Anger over WA Supreme Court ruling on school financing case may lead to court being shrunk

I mentioned last week that anger over an upcoming Kansas Supreme Court decision regarding school financing prompted legislators in that state to try and move against the court. Washington State is facing similar pressures with what amounts to a reverse-court packing plan that would remove 2 of the 9 member court.

First, some background.

The 1889 Washington State constitution provides that the Supreme Court “shall consist of five judges…[and]…The legislature may increase the number of judges of the supreme court from time to time and may provide for separate departments of said court.” Since 1909 the legislature has set the court as having 9 members.

In 2012 the state’s supreme court ruled in the McCleary case that the state was underfunding K-12 schools in violation of the state’s constitution (“It is the paramount duty of the state to make ample provision for the education of all children residing within its borders, without distinction or preference on account of race, color, caste, or sex.”) This caused some legislative angst, which was increased in 2013 when the state’s supreme court sided with the state’s teachers union and others in striking down a voter-initiative statute that required a two-thirds majority of each chamber to raise taxes. I discussed the ruling in a different context and its impact on possible public financing of state judicial races here.

In response, several senators filed SB 5867 of 2013 to reduce the court to the constitutional minimum of 5 justices. Anger over the two cases is written directly into the explanatory portions of the bill.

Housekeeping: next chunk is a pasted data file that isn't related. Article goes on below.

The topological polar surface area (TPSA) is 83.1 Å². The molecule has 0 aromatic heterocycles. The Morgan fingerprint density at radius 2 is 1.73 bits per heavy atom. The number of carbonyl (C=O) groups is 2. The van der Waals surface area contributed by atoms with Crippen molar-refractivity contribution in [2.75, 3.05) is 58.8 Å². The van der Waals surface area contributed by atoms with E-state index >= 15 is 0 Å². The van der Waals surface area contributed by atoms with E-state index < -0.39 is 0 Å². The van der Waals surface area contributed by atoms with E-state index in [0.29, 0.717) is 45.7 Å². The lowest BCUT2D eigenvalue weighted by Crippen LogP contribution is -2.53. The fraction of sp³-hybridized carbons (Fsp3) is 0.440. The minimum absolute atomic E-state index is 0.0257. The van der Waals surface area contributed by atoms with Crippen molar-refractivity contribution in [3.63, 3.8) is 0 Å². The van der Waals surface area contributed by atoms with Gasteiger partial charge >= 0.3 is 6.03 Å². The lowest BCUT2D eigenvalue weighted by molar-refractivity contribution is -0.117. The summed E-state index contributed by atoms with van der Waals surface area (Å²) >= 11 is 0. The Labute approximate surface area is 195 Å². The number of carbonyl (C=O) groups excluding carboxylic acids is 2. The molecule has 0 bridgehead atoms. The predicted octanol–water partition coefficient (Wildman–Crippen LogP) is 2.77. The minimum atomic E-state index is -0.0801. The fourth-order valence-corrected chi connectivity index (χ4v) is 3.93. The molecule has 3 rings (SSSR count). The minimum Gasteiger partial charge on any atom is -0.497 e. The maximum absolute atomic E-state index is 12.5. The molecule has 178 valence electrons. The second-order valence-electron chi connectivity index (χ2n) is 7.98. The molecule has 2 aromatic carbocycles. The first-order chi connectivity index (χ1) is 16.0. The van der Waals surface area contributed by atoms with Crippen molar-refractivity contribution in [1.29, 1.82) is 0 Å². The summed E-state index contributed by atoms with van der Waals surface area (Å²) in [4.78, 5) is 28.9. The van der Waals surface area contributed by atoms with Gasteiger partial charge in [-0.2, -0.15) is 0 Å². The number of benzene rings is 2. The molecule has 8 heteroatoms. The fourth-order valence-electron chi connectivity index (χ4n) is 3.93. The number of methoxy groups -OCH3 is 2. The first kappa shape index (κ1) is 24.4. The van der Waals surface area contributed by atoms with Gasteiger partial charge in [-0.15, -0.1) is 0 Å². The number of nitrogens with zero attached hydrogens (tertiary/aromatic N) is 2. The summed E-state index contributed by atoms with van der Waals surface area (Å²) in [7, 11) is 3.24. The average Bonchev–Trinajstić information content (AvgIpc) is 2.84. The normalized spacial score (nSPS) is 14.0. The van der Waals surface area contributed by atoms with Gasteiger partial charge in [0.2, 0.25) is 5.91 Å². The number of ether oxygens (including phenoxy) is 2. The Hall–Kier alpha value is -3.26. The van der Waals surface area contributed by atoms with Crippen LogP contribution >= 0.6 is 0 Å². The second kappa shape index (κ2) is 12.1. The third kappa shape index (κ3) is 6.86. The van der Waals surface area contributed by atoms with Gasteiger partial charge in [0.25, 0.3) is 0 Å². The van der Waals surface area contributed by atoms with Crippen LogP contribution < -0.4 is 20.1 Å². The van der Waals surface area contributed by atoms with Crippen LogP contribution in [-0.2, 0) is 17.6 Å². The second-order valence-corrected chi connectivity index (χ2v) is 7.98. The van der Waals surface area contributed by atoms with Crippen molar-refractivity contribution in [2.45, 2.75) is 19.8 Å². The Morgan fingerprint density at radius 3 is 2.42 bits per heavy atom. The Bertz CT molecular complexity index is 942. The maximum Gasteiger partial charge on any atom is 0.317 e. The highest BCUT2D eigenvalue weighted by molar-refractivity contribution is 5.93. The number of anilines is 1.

For over one hundred years, the legislature has seen fit by statute to add four additional justices to that august body. Recent opinions by the Washington state supreme court have demonstrated that this legislative decision may be constitutionally problematic. First, the court has made it clear that the state legislature should be focused on prioritizing its budget according to constitutionally mandated duties, McCleary v. State, 173 Wn. 477, 269 P.3d 227 (2012). Given the nature of this mandate, the legislature finds that it can no longer justify the luxury of four additional supreme court justices. In addition, the Washington state supreme court has indicated that the legislature may exceed its authority when it adds to the minimum requirements provided in the plain language of the state Constitution, League of Education Voters v. Gregoire, Case No. 87425-5 (2013)(law requiring tax increases receive a two-thirds vote unconstitutional in light of plain constitutional language providing for a minimum voting requirement for passage of bills). With due deference to the doctrine of separation of powers and the Washington state supreme court as head of a coequal branch of government, the legislature finds that the state supreme court should return to the minimum number of judges provided for and enshrined in the state Constitution.

The 9 justices would be required to go out “in public to cast lots by drawing straws”, the 4 members drawing “the shortest straws” would be removed from office. Proponents claimed that the savings from eliminating the positions would go to pay for the extra K-12 funding required under the McCleary case.

1/16/14 Update: the new bill text appears to differ from the 2013 carryover. The new SB 6088 of 2014 assigned to the Senate Law & Justice Committee does not involve drawing straws but instead reduces the court from 9 to 7 by attrition due to “resignation, retirement, death or otherwise”.